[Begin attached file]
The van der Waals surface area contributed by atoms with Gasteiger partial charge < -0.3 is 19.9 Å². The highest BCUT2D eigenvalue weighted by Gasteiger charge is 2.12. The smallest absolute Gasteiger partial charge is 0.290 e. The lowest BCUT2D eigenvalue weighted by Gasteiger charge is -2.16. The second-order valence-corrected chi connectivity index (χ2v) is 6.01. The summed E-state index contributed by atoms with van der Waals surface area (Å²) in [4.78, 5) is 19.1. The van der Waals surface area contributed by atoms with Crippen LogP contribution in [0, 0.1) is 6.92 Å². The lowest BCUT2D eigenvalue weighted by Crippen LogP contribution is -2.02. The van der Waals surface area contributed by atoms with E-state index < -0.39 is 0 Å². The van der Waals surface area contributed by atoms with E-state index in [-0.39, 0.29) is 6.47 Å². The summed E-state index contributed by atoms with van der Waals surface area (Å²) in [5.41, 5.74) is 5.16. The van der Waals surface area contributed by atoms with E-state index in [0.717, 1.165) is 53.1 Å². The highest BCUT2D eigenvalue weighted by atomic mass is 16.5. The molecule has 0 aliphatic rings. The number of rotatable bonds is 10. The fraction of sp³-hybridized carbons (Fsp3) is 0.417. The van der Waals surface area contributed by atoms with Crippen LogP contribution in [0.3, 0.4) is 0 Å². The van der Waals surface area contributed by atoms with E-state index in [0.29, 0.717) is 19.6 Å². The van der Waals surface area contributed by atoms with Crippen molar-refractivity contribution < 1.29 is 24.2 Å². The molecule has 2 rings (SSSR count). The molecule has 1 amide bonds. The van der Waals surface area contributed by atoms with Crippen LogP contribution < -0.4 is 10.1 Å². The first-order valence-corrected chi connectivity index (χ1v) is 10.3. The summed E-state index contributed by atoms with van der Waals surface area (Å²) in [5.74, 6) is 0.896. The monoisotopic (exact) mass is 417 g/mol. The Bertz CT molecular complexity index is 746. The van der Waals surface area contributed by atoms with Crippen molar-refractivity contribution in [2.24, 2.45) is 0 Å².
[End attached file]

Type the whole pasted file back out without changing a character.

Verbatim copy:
The van der Waals surface area contributed by atoms with Gasteiger partial charge < -0.3 is 19.9 Å². The highest BCUT2D eigenvalue weighted by Gasteiger charge is 2.12. The smallest absolute Gasteiger partial charge is 0.290 e. The lowest BCUT2D eigenvalue weighted by Gasteiger charge is -2.16. The second-order valence-corrected chi connectivity index (χ2v) is 6.01. The summed E-state index contributed by atoms with van der Waals surface area (Å²) in [4.78, 5) is 19.1. The van der Waals surface area contributed by atoms with Crippen LogP contribution in [0, 0.1) is 6.92 Å². The lowest BCUT2D eigenvalue weighted by Crippen LogP contribution is -2.02. The van der Waals surface area contributed by atoms with E-state index < -0.39 is 0 Å². The van der Waals surface area contributed by atoms with E-state index in [-0.39, 0.29) is 6.47 Å². The summed E-state index contributed by atoms with van der Waals surface area (Å²) in [5.41, 5.74) is 5.16. The van der Waals surface area contributed by atoms with E-state index in [0.717, 1.165) is 53.1 Å². The highest BCUT2D eigenvalue weighted by atomic mass is 16.5. The molecule has 0 aliphatic rings. The number of rotatable bonds is 10. The fraction of sp³-hybridized carbons (Fsp3) is 0.417. The van der Waals surface area contributed by atoms with Crippen LogP contribution in [0.3, 0.4) is 0 Å². The van der Waals surface area contributed by atoms with E-state index in [0.29, 0.717) is 19.6 Å². The van der Waals surface area contributed by atoms with Crippen molar-refractivity contribution < 1.29 is 24.2 Å². The molecule has 2 rings (SSSR count). The molecule has 1 amide bonds. The van der Waals surface area contributed by atoms with Crippen LogP contribution < -0.4 is 10.1 Å². The first-order valence-corrected chi connectivity index (χ1v) is 10.3. The summed E-state index contributed by atoms with van der Waals surface area (Å²) in [5.74, 6) is 0.896. The monoisotopic (exact) mass is 417 g/mol. The Bertz CT molecular complexity index is 746. The van der Waals surface area contributed by atoms with Crippen molar-refractivity contribution in [2.24, 2.45) is 0 Å².